By Vicky Qing XIA, BioPlan Associates, Inc.
Overall, the growth in Asia’s bioprocessing capacity, particularly in China, has been impressive, albeit from a low baseline. Capacity growth over the past five years has been over 20 percent annually.1 New facility construction and expansions reflect the demand for biologics for domestic consumption, while other facilities are beginning to develop manufacturing strategies for GMP production for major markets, with capacity involving commercial-scale stainless steel and single-use bioreactors.2
In recent years, hardly a week has passed without news of a new bioprocessing facility being put into operation in China. This includes contract manufacturing organization (CMO) capacity growth in the country, especially as regulations are changing to allow third-parties to manufacture biopharmaceutical supplies. For example, in June 2019, MabPlex announced the opening of its subsidiary in Zhangjiang, Shanghai as a step to serve process development outsourcing needs in Zhangjiang, a hub of dozens of biotech companies.3
In May 2019, WuXi Biologics announced construction of a new 1.3 million sq. ft. integrated manufacturing center for innovative biologics in Chengdu, one of the largest cities in Southwest China. The center (MFG12) will house WuXi’s twelfth drug substances manufacturing facility.4 Domestic biopharmaceutical companies, especially those with late-stage clinical projects or biological therapeutics on the market, are also building or expanding in-house bioprocessing facilities. Henlius Pharma, a monoclonal antibody (mAb) developer led by returnee scientists, started a second bioproduction site in Shanghai in 2018.5
With loans, grants, and cheap leases of land from both central and local governments, biomanufacturers in China are orienting themselves to be major players in GMP manufacturing, as well as global and innovative product development and manufacturing. China now has over 50 percent more bioprocessing facilities than India and owns over 8 percent of global capacity, although the average facility size is significantly smaller than those in India or Western markets.1 With less than 80,000 L capacity, the largest Chinese facility is rather small by mAb manufacturing standards. Much of India’s biologics capacity involves larger vaccines facilities.
Spike In Biological Therapeutics Development Drives Bioprocessing Capacity In China
The past decade witnessed rapid growth in sales of biopharmaceuticals in China, with a compound annual growth rate (CAGR) of greater than 15 percent, compared to less than 4 percent in developed countries.6 China is the most populous country in the world and home to the largest patient groups, with a growing economy whose gross domesic product (GDP) is second only to the U.S. Rapid urbanization and greater access to national healthcare insurance made China the world's second-largest market for pharmaceuticals in 2017 at $122.6 billion.2 Though chemical drugs and traditional Chinese medicine both pose robust growth, it is biosimilar therapeutics, especially mAbs, whose growth is especially impressive. The China biologics market is expected to grow from under $1 billion in 2012 to a projected $50 billion in 2021, with a CAGR of 16 percent.
Figure 1: Growth in biological therapeutics projects in China 2014-20186
China launched its first made-in-China mAb therapeutics in 2005. Since then, the country has experienced a spike in mAb drug development, particularly over the past five years. Over 250 mAb therapeutics are under clinical development in China, with CD20, HER2, EGFR, VEGF, TNF-alpha as the hottest targets.2 Regulatory authorities in China recently started giving green lights to this wave of mAb projects — the last seven months has witnessed the approval of three PD-1 mAb therapeutics made by domestic companies. However, the peak has certainly not yet arrived, and new investments are still entering this sector. In February 2019, SinoMab Bioscience Limited completed a round of pre-IPO financing worth “hundreds of millions in RMB” [the official Chinese currency],7 and hardly a month passes without news of new Chinese drug companies founded with a focus on mAb therapeutics. Our research showns that in the next five years, at least 10 Chinese mAbs will have biologics license applications (BLAs) approved by the FDA, with a more optimistic projection of over 50. There is also consensus that China will need to add at least 100,000 L in bioprocessing capacity annually to keep up with rising demand over the next decade.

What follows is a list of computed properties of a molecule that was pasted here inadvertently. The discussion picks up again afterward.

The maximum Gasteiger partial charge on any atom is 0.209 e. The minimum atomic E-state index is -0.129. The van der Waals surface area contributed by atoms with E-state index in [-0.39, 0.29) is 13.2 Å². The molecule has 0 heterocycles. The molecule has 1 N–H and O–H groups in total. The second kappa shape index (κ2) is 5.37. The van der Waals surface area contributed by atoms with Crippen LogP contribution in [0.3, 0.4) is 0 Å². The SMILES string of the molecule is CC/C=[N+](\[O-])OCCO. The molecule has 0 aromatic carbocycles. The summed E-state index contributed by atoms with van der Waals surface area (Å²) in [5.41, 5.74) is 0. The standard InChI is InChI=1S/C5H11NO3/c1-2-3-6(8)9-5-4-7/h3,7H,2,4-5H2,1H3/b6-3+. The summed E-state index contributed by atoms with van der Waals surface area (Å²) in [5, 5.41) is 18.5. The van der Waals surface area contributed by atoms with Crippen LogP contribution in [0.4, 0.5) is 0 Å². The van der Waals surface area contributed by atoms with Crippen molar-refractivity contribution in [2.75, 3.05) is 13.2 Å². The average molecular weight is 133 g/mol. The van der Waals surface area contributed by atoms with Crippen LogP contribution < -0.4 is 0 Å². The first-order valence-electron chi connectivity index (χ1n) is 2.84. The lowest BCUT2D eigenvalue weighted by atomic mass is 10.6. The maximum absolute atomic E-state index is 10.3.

Figure 2: IND distribution of biologics between 2014 and 2018, in different classes6
One of the areas of substantial capacity constraint in the U.S. and EU is in cell and gene therapy clinical production. Many companies are having to wait up to 18 months to initiate new projects. In China, where one of the first gene therapies was launched over 15 years ago, the challenges in innovation and bioproduction are similar, yet few CMOs in China are focusing on this rapidly growing area. Challenges in this particular segment are likely to become more acute in the near future.
About The Author:
Vicky (Qing) XIA is the senior project director at BioPlan Associates. She has an M.S. in biology from University of Texas-Houston and an M.B.A. from the University of Pittsburgh. She has experience in consulting, business development, and alliance management in China’s biopharmaceutical industry. Her expertise includes developing research and analysis on multiple global market segments, and she has managed both a team of industry experts and projects. You can reach her at firstname.lastname@example.org, 301-921-5979, or www.bioplanassociates.com.